Some experts say the steep drop in average prices
from 2013 to 2014 was unprecedented
By Serge Lariviére
This is an excerpt from Trapper & Predator Caller‘s August 2014 Fur Market Report.
The perfect storm has now hit in full force, and the reduced fur prices we had seen earlier this year simply continue to go down even more. The late May auction held in Toronto by North American Fur Auctions reported an overall drop of 70 percent compared to the previous year. I was told this drop was the biggest in fur prices in a year in more than 30 years.
In the auction world, the drop was compared to that of the late 1980s and early 1990s. Others say a drop in prices this steep and this fast has never happened before and that we’ve never seen a combination of the prices climbing so high one year and dropping back so steeply the next. In fact, just selling some species was a challenge — at any price — and many of the furs sent to the late auctions remained unsold. There is no denying it now: the fur bubble has burst.
At the risk of being redundant, we all know where it started. Last year’s weather was unseasonably warm in China and Russia — exactly the opposite of the brutal winter weather we had here in North America. Since China is where most of our wild fur goes these days, this warm weather, combined with a short selling season and the high prices of garments caused by last year’s record prices, made for some tough selling throughout China. When fur stores fail to sell their inventory, retailers do not need to order new skins, and fur brokers have no cash in hand to buy the new skins that are produced. Many of the large-scale brokers that come to the sales to buy skins for manufacturers and retailers in China attended out of habit or with very small orders, some even stating that their usual customers ran out of money.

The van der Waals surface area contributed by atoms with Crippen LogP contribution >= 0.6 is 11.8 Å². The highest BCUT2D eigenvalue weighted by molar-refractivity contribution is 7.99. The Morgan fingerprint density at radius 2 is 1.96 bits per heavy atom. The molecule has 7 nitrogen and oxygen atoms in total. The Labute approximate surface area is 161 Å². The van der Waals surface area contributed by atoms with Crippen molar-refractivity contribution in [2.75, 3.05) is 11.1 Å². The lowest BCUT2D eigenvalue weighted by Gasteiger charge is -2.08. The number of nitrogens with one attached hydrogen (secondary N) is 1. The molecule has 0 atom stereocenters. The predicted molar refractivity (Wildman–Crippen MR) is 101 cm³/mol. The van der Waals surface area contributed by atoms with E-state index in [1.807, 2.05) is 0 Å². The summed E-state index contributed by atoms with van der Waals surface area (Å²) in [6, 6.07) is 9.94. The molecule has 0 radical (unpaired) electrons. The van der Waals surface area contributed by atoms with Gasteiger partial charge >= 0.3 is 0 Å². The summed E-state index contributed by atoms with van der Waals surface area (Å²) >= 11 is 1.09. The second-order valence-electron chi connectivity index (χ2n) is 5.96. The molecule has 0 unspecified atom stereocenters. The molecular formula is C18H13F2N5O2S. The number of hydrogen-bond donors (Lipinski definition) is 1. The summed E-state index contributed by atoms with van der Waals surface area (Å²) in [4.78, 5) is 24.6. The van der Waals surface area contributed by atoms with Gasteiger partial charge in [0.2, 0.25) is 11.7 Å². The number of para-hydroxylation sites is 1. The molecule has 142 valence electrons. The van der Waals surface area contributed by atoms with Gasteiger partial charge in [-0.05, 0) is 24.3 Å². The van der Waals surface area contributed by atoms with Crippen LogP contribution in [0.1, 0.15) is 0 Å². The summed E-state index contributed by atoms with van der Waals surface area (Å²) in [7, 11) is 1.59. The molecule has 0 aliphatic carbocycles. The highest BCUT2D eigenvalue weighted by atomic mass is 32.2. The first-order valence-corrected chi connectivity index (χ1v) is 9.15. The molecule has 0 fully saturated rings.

The reality is that when the retailer’s money is tied up in inventory, there is no money left to buy new skins. Moreover, when prices start going on a downward trend, it encourages waiting, as everyone figures that waiting a little more can enable them to get fur even cheaper. Many buyers with no urgent orders simply waited to see what would happen next.
The perfect storm was compounded by 2013’s record high prices. Inventory in hand was much pricier than normal. Another tough factor was the huge numbers of ranch mink hitting the market. This year’s production was estimated at 75 to 80 million skins. In comparison, ranch mink production in 2013 was estimated at 62 to 63 million skins. In this difficult market, an additional 12 to 18 million ranch mink skins hit the market.
This storm hit all auction houses in a similar fashion, with price drops on most species and a lot of unsold fur. Surprisingly, some species maintained good prices — muskrats especially. Overall, though, almost all items took a deep plunge.
Serge Lariviére, a Trapper & Predator Caller field editor, is a wildlife biologist in Quebec, Canada. You can e-mail him at firstname.lastname@example.org.
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